20.06.2016: Fabrizio Zilibotti held the 2016 Walras-Bowley Lecture
Fabrizio Zilibotti held this year’s "Walras-Bowley Lecture" during the 2016 North American Meeting of the Econometric Society. The Meeting was hosted by the Wharton School and the Department of Economics at the University of Pennsylvania and took place from June 16 to 19, 2016. The "Walras-Bowley Lecture" is an annual lecture given by a non-North-American member at the North American meeting. Former lecturers include, among others, Philippe Aghion, Per Krusell, Andreu Mas-Colell, Nobel Laureate Christopher Pissarides, and Nobel Laureate Jean Tirole.Conference website
03.06.2016: How index funds outsmart antitrust laws
In this edition of the Swiss newspaper Finanz und Wirtschaft Professor Voth discusses how index funds are becoming increasingly powerful market forces undermining antitrust regulations. He argues that, given the structure of their portfolios and their influence on multiple companies within an industry, a monopolistic situation is created.
FuW online article (in German)
26.05.2016: Workshop on Behavioral Economics of Financial Markets
Ernst Fehr and Roberto Weber from the Department of Economics at the University of Zurich together with Alexander Wagner (Department of Banking and Finance) organized a Workshop on Behavioral Economics of Financial Markets. The two-day workshop brought together leading specialists in the field of behavioral finance to share and debate their latest insights in terms of methodologies and content.
26.05.2016: Robert Shiller talked in Zurich about the necessity of manipulation
Nobel Laureate Prof. Robert J. Shiller (Yale University) spoke about "Phishing for Phools: The Economics of Manipulation and Deception" in his lecture at the University of Zurich. This is also the title of his latest book in which George Akerlof and Robert Shiller argue that "competitive markets by their very nature spawn deception and trickery." In a recent interview with the Swiss newspaper Tages-Anzeiger, Shiller talks about how companies manipulate their customers and why McDonalds has comparatively high standards thanks to regulations.
26.05.2016: New technologies contribute to growing pay gap in Western countries
David Dorn discusses changes in the national and international labor market with Brigitta Bernet, an economic historian, in the current edition of the UZH Magazin. There is a long history of people fearing that new technologies would lead to massive unemployment, says Dorn. Surprisingly, despite the fact that computers, the internet and robot-driven machines have been used for decades, many people still have jobs today. In Switzerland, there have never been so many people employed like in the past few years.
UZH Magazin interview (in German)
23.05.2016: David Dorn on the election campaign and economy in the US
"Cheap imports from China led to an immense job loss in the US economy," says David Dorn in an interview with the Swiss newspaper NZZ am Sonntag. His research shows that the U.S. regions which were hardest hit by Chinese import competition became much more likely to elect politicians from the far right or far left, thus contributing to the strong ideological polarization of U.S. Congress.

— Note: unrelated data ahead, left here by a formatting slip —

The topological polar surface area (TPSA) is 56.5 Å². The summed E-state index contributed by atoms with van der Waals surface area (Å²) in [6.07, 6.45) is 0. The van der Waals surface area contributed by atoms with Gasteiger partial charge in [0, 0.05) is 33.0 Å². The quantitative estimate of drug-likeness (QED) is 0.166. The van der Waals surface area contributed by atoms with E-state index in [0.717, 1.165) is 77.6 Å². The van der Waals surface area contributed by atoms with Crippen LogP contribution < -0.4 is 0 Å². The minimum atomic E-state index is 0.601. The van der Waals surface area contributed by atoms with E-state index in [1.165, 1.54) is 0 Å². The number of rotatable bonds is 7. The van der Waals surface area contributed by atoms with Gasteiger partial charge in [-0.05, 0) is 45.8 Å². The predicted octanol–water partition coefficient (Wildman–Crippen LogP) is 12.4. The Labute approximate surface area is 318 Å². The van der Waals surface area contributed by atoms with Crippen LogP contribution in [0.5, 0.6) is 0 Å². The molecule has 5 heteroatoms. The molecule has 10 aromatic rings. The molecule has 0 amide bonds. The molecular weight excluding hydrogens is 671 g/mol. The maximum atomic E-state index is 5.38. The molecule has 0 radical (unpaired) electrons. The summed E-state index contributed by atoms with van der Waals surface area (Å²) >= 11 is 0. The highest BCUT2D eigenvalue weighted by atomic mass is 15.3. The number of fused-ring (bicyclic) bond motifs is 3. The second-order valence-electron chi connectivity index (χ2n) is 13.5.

NZZ am Sonntag Interview (in German)
14.05.2016: The gravedigger of homo economicus
In an interview with the Swiss newspaper Tages-Anzeiger, Ernst Fehr talks about his research, the future of the Department of Economics at Zurich, the arrogance of the American elite, and about fairness and influence.
Tagesanzeiger online article (in German)
26.04.2016: Fabrizio Zilibotti on income inequality and growth
The relationship between inequality and economic growth is complex. Yet, an evergrowing income inequality risks harming future growth by creating support for bad policies. A column by Fabrizio Zilibotti in the current issue of the Swiss newspaper Finanz und Wirtschaft.
26.04.2016: New York Times features David Dorn's research on trade and political polarization
The New York Times features David Dorn's research on trade and political polarization on its front page. The new research shows that the U.S. regions which were hardest hit by Chinese import competition became much more likely to elect politicians from the far right or far left, thus contributing to the strong ideological polarization of U.S. Congress. While trade-exposed regions with white population majority move to right, non-white voters move to the left, thus eroding support for moderate candidates in both the Republican and Democratic parties.
18.03.2016: Evidence from the auto industry about technical change and climate change
Can directed technical change be used to combat climate change? David Hémous (University of Zurich) together with his colleagues Philippe Aghion (Harvard University), Antoine Dechezleprêtre (LSE), Ralf Martin (LSE), and John Van Reenen (LSE) answer this question in their recently published article in the Journal of Political Economy. They show that firms tend to innovate more in clean (and less in dirty) technologies when they face higher tax-inclusive fuel prices.
15.03.2016: Brain connectivity reveals hidden motives
Often, it is hard to understand why people behave the way they do, because their true motives remain hidden. A team around Grit Hein and Ernst Fehr have now shown how peoples’ motives are characterized by a specific interplay between different brain regions and how this interplay allows precise classification of the motives underlying a shown behavior.
10.02.2016: Ernst Fehr is one of the Highly Cited Researchers 2015
26.01.2016: How free trade with China harmed the lives of U.S. workers
A new study by labor economists David Autor, David Dorn, and Gordon Hanson shows that increased trade with China caused severe and permanent harm to many American workers. Exposed workers experience greater job churning and reduced lifetime income.